Olympian Shauna Coxsey hits back at online trolls criticising her for climbing while pregnant

Shauna Coxsey has hit back at online trolls that criticised her for climbing while pregnant

Shauna Coxsey, 39 weeks pregnant, is taking on the online trolls so other women don’t have to.

The Olympian knew the judgement would start the minute she began posting pictures of herself climbing with a baby bump.

Sure enough, for all the positive encouragement, there were also those in the comments who felt entitled to say things like “this is just dangerous”, calling her “insane”, urging her to “be careful because of her bump” or “consider stop climbing on the wall” and a warning about stretched belly muscles.

But women, asserted the two-time sport climbing World Cup champion and Tokyo 2020 Olympian, know their bodies best—particularly when they’re also in regular contact with medical experts.

“I made a conscious choice that I wanted to be honest and share my journey on social media a long time ago, throughout my career, and that didn’t change during pregnancy,” said Coxsey.

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“I was a little reluctant about sharing certain things just because of the pushback, but at the same time I think it’s so important for people to understand what risk assessment looks like for different people, what choice looks like for different people. Although there has been some pushback and some hate, I’ve had messages from women who have been inspired, and have continued to keep doing what they love because of seeing what I’m doing.

“The idea that someone stops doing something through fear of judgement I think is just really sad. Women are very capable of assessing risk when they’re pregnant or not.

“They’re probably even better at assessing risk when they are pregnant because there’s absolutely no one who is going to turn around and say they don’t love their baby, you know?

“It’s just been this really fascinating and exposing time in a way because I think it’s so easy to sit on a computer and give some hate.”

Coxsey and husband Ned Feehally, a fellow climber, discovered they were expecting a month after their wedding, Coxsey chalking up her mood and exhaustion to the “post-Games blues”, though she had a sneaking suspicion as early as her hen do — so much so that Coxsey had a friend drink all of her alcohol for her.

She’s been working with a women’s health physio, who has also guided other climbers, throughout her pregnancy and has helped Coxsey understand her changing body, develop an exercise regime focusing on core strength and pelvic floor health, and troubleshoot “any little niggles” along the way.

And despite what the naysayers might assume, conscientiousness always has been a big part of Coxsey’s gameplan. The Runcorn native first laid eyes on a bouldering wall at the age of four, and was scaling one herself months later. Now 29, she’s well aware of the line between a routine climb and a risky one, and a knee injury meant she was already climbing down walls rather than dropping off.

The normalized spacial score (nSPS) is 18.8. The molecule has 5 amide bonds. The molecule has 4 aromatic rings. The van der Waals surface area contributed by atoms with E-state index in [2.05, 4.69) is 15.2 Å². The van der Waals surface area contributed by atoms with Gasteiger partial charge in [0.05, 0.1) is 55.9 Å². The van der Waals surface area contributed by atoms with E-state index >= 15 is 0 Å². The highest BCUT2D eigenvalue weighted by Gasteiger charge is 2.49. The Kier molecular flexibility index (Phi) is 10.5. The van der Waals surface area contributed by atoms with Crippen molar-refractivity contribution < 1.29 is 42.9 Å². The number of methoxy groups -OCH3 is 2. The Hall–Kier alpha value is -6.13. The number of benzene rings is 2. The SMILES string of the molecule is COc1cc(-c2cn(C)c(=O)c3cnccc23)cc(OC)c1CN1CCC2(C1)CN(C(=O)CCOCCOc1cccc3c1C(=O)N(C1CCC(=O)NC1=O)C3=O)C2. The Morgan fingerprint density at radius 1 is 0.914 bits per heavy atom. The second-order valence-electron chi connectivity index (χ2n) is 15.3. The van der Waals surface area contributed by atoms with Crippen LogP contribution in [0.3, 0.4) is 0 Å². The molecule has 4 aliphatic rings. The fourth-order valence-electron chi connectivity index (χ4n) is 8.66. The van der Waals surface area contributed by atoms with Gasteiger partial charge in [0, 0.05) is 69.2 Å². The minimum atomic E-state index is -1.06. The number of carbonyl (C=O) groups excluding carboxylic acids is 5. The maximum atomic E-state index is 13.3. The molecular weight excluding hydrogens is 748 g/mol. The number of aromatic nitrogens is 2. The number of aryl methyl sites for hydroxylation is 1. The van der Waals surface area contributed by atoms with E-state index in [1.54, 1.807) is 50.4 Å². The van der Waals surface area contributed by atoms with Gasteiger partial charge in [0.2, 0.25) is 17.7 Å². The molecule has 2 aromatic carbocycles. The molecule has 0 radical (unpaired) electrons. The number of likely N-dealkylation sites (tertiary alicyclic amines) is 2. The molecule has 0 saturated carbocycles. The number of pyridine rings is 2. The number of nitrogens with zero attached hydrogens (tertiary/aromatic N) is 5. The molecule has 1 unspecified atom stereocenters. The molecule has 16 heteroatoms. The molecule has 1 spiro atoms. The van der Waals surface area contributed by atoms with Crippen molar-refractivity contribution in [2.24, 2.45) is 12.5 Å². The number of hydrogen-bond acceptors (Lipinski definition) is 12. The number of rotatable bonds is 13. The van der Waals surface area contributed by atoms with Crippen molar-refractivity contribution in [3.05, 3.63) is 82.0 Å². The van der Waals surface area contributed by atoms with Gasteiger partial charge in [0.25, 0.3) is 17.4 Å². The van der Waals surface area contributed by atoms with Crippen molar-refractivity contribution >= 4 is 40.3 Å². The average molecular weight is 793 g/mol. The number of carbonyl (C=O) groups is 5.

“I think it’s so important for people to understand what risk assessment looks like for different people, what choice looks like for different people,” she said.

“The hardest thing for me is that I don’t want other women to be put off because of the judgment and if I can take some of that strain by sharing and taking that judgment I want to be like, ‘this is the reality. This is the way I’m mitigating these risks.’

“For me climbing is safer than walking along the street! I’m much more likely to trip up walking than I am to fall off a climbing wall within my comfort zone.”

Shaun Coxsey competed for Team GB as sport climbing made it’s Olympic debut in Tokyo last summer

Coxsey’s postpartum plans are to get back into the professional setup but this time as an outdoor climber, away from the international competition circuit the five-time British champion thrived in for the better part of the last decade.

A series of injuries left her well off top form ahead of last summer’s Tokyo 2020 Olympics, where sport climbing made its debut, but she’ll always have the honour of being the inaugural athlete to represent Team GB.

She’s now at the beginning of a four-year term as president of the International Federation of Sport Climbing (IFSC) Athletes’ Commission.

“It was really important to me to not just leave the community. I’ve been climbing my entire life. I’ve seen a lot of change happen and I see a lot of change coming, and I think the athlete voice is really important,” said Coxsey.

“With any growth comes the good and the bad, and I think our sport is growing at such an alarming rate.

“The weirdest thing is climbing became cool! Climbing was never cool.”

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There’s one little person she’s hoping latches on to climbing’s cool factor. Coxsey and Feehally may only have their hospital bag half-packed, but there’s already a tiny climbing wall installed in their attic.

“Oh yeah,” she added, grinning. “It’s built.”

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